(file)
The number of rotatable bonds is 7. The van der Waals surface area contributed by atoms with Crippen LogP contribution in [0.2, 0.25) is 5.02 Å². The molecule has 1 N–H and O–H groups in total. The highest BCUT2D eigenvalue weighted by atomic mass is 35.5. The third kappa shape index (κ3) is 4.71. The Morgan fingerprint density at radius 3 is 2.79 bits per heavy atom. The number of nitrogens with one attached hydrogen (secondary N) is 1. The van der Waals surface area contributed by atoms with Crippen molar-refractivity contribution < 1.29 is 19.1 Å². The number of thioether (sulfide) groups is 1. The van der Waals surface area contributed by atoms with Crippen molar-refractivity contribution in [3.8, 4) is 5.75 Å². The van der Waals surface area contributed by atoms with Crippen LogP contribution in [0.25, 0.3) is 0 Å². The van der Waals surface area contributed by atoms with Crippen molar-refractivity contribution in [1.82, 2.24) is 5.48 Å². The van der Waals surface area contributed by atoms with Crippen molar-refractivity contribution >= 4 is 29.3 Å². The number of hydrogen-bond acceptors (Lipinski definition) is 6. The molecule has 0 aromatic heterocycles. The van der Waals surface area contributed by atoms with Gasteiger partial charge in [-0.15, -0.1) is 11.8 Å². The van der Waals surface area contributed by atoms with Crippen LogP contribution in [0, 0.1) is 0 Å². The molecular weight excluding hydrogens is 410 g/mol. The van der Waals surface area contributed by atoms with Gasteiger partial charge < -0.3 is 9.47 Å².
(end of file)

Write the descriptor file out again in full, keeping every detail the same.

The number of rotatable bonds is 7. The van der Waals surface area contributed by atoms with Crippen LogP contribution in [0.2, 0.25) is 5.02 Å². The molecule has 1 N–H and O–H groups in total. The highest BCUT2D eigenvalue weighted by atomic mass is 35.5. The third kappa shape index (κ3) is 4.71. The Morgan fingerprint density at radius 3 is 2.79 bits per heavy atom. The number of nitrogens with one attached hydrogen (secondary N) is 1. The van der Waals surface area contributed by atoms with Crippen molar-refractivity contribution < 1.29 is 19.1 Å². The number of thioether (sulfide) groups is 1. The van der Waals surface area contributed by atoms with Crippen molar-refractivity contribution in [3.8, 4) is 5.75 Å². The van der Waals surface area contributed by atoms with Crippen LogP contribution in [0.25, 0.3) is 0 Å². The van der Waals surface area contributed by atoms with Crippen molar-refractivity contribution in [1.82, 2.24) is 5.48 Å². The van der Waals surface area contributed by atoms with Crippen molar-refractivity contribution >= 4 is 29.3 Å². The number of hydrogen-bond acceptors (Lipinski definition) is 6. The molecule has 0 aromatic heterocycles. The van der Waals surface area contributed by atoms with Gasteiger partial charge in [-0.15, -0.1) is 11.8 Å². The van der Waals surface area contributed by atoms with Crippen LogP contribution in [0, 0.1) is 0 Å². The molecular weight excluding hydrogens is 410 g/mol. The van der Waals surface area contributed by atoms with Gasteiger partial charge < -0.3 is 9.47 Å².